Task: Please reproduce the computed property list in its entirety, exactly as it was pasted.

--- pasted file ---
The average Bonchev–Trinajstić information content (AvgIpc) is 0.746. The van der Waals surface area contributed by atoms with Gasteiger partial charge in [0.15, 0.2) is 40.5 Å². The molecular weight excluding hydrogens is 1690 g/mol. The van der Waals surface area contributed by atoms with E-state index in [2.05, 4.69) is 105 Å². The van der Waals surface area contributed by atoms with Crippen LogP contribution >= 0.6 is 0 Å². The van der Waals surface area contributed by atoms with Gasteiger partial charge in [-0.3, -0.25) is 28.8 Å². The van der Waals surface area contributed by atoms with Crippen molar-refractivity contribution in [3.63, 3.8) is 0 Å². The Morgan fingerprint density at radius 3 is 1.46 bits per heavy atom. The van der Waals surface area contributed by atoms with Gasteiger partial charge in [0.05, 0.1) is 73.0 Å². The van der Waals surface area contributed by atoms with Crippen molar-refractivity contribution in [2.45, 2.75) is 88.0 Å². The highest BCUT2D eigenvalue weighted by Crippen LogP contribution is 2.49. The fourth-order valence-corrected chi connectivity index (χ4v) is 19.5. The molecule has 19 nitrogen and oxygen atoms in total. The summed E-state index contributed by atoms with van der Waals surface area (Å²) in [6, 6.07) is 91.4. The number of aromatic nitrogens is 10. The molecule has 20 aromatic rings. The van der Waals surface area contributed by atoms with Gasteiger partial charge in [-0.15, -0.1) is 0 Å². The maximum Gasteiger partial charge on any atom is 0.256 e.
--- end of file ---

The average Bonchev–Trinajstić information content (AvgIpc) is 0.746. The van der Waals surface area contributed by atoms with Gasteiger partial charge in [0.15, 0.2) is 40.5 Å². The molecular weight excluding hydrogens is 1690 g/mol. The van der Waals surface area contributed by atoms with E-state index in [2.05, 4.69) is 105 Å². The van der Waals surface area contributed by atoms with Crippen LogP contribution >= 0.6 is 0 Å². The van der Waals surface area contributed by atoms with Gasteiger partial charge in [-0.3, -0.25) is 28.8 Å². The van der Waals surface area contributed by atoms with Crippen molar-refractivity contribution in [3.63, 3.8) is 0 Å². The Morgan fingerprint density at radius 3 is 1.46 bits per heavy atom. The van der Waals surface area contributed by atoms with Gasteiger partial charge in [0.05, 0.1) is 73.0 Å². The van der Waals surface area contributed by atoms with Crippen molar-refractivity contribution in [2.45, 2.75) is 88.0 Å². The highest BCUT2D eigenvalue weighted by Crippen LogP contribution is 2.49. The fourth-order valence-corrected chi connectivity index (χ4v) is 19.5. The molecule has 19 nitrogen and oxygen atoms in total. The summed E-state index contributed by atoms with van der Waals surface area (Å²) in [6, 6.07) is 91.4. The number of aromatic nitrogens is 10. The molecule has 20 aromatic rings. The van der Waals surface area contributed by atoms with Gasteiger partial charge in [-0.15, -0.1) is 0 Å². The maximum Gasteiger partial charge on any atom is 0.256 e.